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Whale Search
 
 
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Authors

Steve Hammack
Los Gatos High School
Larry Flammer
Del Mar High School
 
   
 


Possible Audiences:

high school / undergrad students

 
 


Brief Overview

The following situation could be used as an extension to an activity in which students experience the gradual accumulation of fossil material which paints an increasingly clear picture of cetacean evolution from earlier mammalian tetrapods (ENSI lesson: "Becoming Whales"). The resulting phylogenetic tree comes into question with the appearance of new studies (molecular and fossil). This creates a problem which can be addressed objectively using molecular data banks and analytical tools.

Traditional interpretations of whale evolution based mainly on fossil evidence suggest artiodactyls as the group of living mammals most closely related to cetaceans. Recent molecular studies have suggested that hippopotamids may be the most closely allied sub group of artiodactyls to fill this role. However, very recent fossil material (ankle bones of archaeocetes and primitive artiodactyls) seem to indicate that hippos might not occupy that position, that other artiodactyls might fit just as well, if not better.

Question: Are hippopotamids indeed the living artiodactyl group most closely related to cetaceans?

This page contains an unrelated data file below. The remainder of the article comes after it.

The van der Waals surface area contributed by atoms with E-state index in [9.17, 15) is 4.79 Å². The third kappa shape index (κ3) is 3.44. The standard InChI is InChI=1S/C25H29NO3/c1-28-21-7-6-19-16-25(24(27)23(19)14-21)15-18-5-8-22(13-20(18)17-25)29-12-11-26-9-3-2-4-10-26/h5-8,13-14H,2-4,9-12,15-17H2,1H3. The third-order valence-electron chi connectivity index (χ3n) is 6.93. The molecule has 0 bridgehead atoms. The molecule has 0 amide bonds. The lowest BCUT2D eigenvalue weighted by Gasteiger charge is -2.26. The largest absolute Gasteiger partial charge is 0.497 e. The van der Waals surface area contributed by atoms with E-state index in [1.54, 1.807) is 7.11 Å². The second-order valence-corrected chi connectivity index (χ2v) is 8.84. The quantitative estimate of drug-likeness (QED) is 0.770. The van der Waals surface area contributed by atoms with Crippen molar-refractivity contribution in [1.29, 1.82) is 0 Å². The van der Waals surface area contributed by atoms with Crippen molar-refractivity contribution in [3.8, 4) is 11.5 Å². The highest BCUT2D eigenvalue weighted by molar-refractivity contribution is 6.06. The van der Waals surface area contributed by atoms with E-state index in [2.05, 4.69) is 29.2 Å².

Hypothesis: Hippopotamids are the living artiodactyls most closely related to cetaceans.

Predictions: If this is true, then sequence comparisons of several different proteins should all (or mostly) reveal fewer differences between those of cetaceans and hippopotamids than between cetaceans and other artiodactyl groups.

Test: Different teams of students test the hypothesis by selecting one or more molecules and representative animals in different families of cetaceans and artiodactyls, and compaing the sequences of those proteins. A useful approach for doing this (if the students have not had the experience) would be to do the ENSI/NABT tutorial: "Investigating Evolutionary Questions Using Online Molecular Databases." Teams would report out their respective results and attempt to reach some consensus in a class discussion.

 

 
   
 


Project Materials

Online Data Bank of protein sequences of selected proteins in selected animals. Our goal would be to compile fairly large lists of reasonable candidates (of proteins and possibly animals) from which student teams could make their selections.

 

 
 


Resources and References

"Whippo Data" site (numerous sequences fitting the desired material)
Biology Workbench

 

 
   
 


Future Directions

Add proteins
Consider adding DNA sequences; pseudogenes, ....

Add exercise in using cetacean - artiodactyl trees to illustrate legitimate variations (using MacClade)